Winchester, Simon. Crack in the Edge of the World: America and the Great California Earthquake of 1906. Narrated by Simon Winchester. Harper Collins, 2005.
Reason read: San Francisco’s Golden Gate Bridge opened on May 27th, 1937.
From soup to nuts, Simon Winchester’s Crack in the Edge of the World tells the complete story of the great San Francisco earthquake of 1906 with humor, intelligence, and clarity. He begins with the humble birth of the city coupled with the scientific explanation for earth’s volatile nature.
Curiously, when talking about other disasters which have wiped out entire regions Winchester mentions Hiroshima and Nagasaki, but only hints at the destruction of a large portion of Manhattan after the attacks of 9/11. And speaking of the attacks on the World Trade Center, I imagine that witnessing the aftermath of the 1906 earthquake was similar to east coast residents watching the events of 9/11 unfold on their smartphones and television sets. If you were not suffering personal tragedy and your barometer for compassion was at an all-time low, you looked upon the destruction with awe and a strange but removed fascination.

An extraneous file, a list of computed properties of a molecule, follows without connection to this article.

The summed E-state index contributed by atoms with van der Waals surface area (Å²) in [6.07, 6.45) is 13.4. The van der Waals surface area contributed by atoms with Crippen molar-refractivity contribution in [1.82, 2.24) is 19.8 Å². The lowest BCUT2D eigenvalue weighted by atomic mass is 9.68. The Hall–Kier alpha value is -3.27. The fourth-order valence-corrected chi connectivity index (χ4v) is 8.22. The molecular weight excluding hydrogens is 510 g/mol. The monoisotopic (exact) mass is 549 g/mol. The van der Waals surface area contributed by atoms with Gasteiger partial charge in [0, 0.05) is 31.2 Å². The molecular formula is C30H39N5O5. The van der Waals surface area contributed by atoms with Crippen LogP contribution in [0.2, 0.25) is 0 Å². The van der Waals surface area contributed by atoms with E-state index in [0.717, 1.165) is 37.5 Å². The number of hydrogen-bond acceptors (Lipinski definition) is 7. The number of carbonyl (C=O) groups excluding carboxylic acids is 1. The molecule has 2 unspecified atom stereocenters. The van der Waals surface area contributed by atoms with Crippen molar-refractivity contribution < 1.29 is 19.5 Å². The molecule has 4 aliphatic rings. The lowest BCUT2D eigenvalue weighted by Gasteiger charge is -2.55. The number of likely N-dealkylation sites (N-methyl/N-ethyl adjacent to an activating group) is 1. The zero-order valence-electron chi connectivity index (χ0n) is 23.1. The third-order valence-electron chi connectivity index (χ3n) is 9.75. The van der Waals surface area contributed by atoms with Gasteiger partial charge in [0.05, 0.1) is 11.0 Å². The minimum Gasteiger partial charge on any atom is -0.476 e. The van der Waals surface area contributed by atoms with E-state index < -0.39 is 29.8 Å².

My favorite post-disaster response. The post office was the hero of my childhood, keeping me connected to friends and family miles away. San Francisco’s post office employees made and all-out effort to save their building. As a result they were able to resume service two days after the earthquake. The postmaster understood the importance of communicating with loved ones; an early version of “marked safe.”
Edited to add: I had to come back in here to add this! How could I forget that Winchester quoted Natalie Merchant! She wrote about the San Andreas fault on her first solo album, Tigerlily.
Quote to quote, “But generally speaking, so far as their respective quiddities are concerned, great cities always recover” (p 313).
Author fact: I have a total of eight Winchester books on my Challenge list. I have read three of them so far. Crack in the Edge of the World is my favorite at present.
Nancy said: Pearl said Crack in the Edge of the World was one of the best – if not the best – books about the great earthquake.
Book trivia: Winchesters description of German photographer Genthe sparked an interest in his work.
BookLust Twist: from Book Lust To Go in the chapter called “San Francisco” (p 196).